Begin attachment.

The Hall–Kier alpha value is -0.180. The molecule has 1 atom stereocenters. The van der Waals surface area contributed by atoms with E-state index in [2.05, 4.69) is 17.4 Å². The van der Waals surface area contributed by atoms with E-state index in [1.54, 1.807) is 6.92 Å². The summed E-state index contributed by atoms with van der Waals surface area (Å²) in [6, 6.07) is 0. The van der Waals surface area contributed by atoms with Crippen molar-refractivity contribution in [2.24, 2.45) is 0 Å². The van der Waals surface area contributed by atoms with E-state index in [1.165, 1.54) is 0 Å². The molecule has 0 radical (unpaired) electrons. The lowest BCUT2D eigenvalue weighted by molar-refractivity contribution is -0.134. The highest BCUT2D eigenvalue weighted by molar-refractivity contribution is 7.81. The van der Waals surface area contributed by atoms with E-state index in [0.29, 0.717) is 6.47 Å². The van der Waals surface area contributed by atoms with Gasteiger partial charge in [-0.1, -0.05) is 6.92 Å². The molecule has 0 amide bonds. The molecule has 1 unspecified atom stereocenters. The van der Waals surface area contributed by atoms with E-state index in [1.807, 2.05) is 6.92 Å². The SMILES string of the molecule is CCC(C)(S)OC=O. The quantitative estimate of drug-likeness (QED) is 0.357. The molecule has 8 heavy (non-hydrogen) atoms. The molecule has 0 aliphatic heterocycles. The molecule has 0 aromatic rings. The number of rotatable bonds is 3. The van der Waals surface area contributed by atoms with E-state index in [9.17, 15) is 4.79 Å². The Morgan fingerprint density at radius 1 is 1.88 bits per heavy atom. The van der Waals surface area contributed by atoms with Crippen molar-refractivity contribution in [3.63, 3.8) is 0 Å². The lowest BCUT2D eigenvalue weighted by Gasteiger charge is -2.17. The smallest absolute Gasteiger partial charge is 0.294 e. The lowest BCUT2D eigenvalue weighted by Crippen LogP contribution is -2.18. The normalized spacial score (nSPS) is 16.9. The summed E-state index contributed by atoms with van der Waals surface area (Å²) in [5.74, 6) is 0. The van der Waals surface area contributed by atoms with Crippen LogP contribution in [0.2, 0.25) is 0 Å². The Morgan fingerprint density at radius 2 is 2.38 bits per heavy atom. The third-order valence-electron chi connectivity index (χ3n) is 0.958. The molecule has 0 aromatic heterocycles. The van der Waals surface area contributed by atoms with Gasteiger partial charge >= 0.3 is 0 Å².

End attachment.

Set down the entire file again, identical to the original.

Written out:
The Hall–Kier alpha value is -0.180. The molecule has 1 atom stereocenters. The van der Waals surface area contributed by atoms with E-state index in [2.05, 4.69) is 17.4 Å². The van der Waals surface area contributed by atoms with E-state index in [1.54, 1.807) is 6.92 Å². The summed E-state index contributed by atoms with van der Waals surface area (Å²) in [6, 6.07) is 0. The van der Waals surface area contributed by atoms with Crippen molar-refractivity contribution in [2.24, 2.45) is 0 Å². The van der Waals surface area contributed by atoms with E-state index in [1.165, 1.54) is 0 Å². The molecule has 0 radical (unpaired) electrons. The lowest BCUT2D eigenvalue weighted by molar-refractivity contribution is -0.134. The highest BCUT2D eigenvalue weighted by molar-refractivity contribution is 7.81. The van der Waals surface area contributed by atoms with E-state index in [0.29, 0.717) is 6.47 Å². The van der Waals surface area contributed by atoms with Gasteiger partial charge in [-0.1, -0.05) is 6.92 Å². The molecule has 0 amide bonds. The molecule has 1 unspecified atom stereocenters. The van der Waals surface area contributed by atoms with E-state index in [1.807, 2.05) is 6.92 Å². The SMILES string of the molecule is CCC(C)(S)OC=O. The quantitative estimate of drug-likeness (QED) is 0.357. The molecule has 8 heavy (non-hydrogen) atoms. The molecule has 0 aliphatic heterocycles. The molecule has 0 aromatic rings. The number of rotatable bonds is 3. The van der Waals surface area contributed by atoms with E-state index in [9.17, 15) is 4.79 Å². The Morgan fingerprint density at radius 1 is 1.88 bits per heavy atom. The van der Waals surface area contributed by atoms with Crippen molar-refractivity contribution in [3.63, 3.8) is 0 Å². The lowest BCUT2D eigenvalue weighted by Gasteiger charge is -2.17. The smallest absolute Gasteiger partial charge is 0.294 e. The lowest BCUT2D eigenvalue weighted by Crippen LogP contribution is -2.18. The normalized spacial score (nSPS) is 16.9. The summed E-state index contributed by atoms with van der Waals surface area (Å²) in [5.74, 6) is 0. The van der Waals surface area contributed by atoms with Crippen LogP contribution in [0.2, 0.25) is 0 Å². The Morgan fingerprint density at radius 2 is 2.38 bits per heavy atom. The third-order valence-electron chi connectivity index (χ3n) is 0.958. The molecule has 0 aromatic heterocycles. The van der Waals surface area contributed by atoms with Gasteiger partial charge >= 0.3 is 0 Å².